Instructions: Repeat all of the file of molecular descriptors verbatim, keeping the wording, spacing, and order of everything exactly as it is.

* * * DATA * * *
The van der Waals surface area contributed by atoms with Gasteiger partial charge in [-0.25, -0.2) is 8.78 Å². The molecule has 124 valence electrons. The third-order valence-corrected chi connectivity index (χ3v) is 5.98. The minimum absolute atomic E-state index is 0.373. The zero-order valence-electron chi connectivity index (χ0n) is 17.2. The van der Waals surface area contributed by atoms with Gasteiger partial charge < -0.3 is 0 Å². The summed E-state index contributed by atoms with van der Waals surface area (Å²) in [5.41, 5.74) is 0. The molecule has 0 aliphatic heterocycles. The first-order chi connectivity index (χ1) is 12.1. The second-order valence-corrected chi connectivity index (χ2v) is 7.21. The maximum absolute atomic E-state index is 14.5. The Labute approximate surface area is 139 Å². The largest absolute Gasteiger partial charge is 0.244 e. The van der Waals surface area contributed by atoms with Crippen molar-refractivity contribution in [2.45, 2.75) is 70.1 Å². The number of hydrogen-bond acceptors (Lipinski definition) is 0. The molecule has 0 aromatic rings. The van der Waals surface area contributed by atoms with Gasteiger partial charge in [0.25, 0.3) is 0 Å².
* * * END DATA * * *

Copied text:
The van der Waals surface area contributed by atoms with Gasteiger partial charge in [-0.25, -0.2) is 8.78 Å². The molecule has 124 valence electrons. The third-order valence-corrected chi connectivity index (χ3v) is 5.98. The minimum absolute atomic E-state index is 0.373. The zero-order valence-electron chi connectivity index (χ0n) is 17.2. The van der Waals surface area contributed by atoms with Gasteiger partial charge < -0.3 is 0 Å². The summed E-state index contributed by atoms with van der Waals surface area (Å²) in [5.41, 5.74) is 0. The molecule has 0 aliphatic heterocycles. The first-order chi connectivity index (χ1) is 12.1. The second-order valence-corrected chi connectivity index (χ2v) is 7.21. The maximum absolute atomic E-state index is 14.5. The Labute approximate surface area is 139 Å². The largest absolute Gasteiger partial charge is 0.244 e. The van der Waals surface area contributed by atoms with Crippen molar-refractivity contribution in [2.45, 2.75) is 70.1 Å². The number of hydrogen-bond acceptors (Lipinski definition) is 0. The molecule has 0 aromatic rings. The van der Waals surface area contributed by atoms with Gasteiger partial charge in [0.25, 0.3) is 0 Å².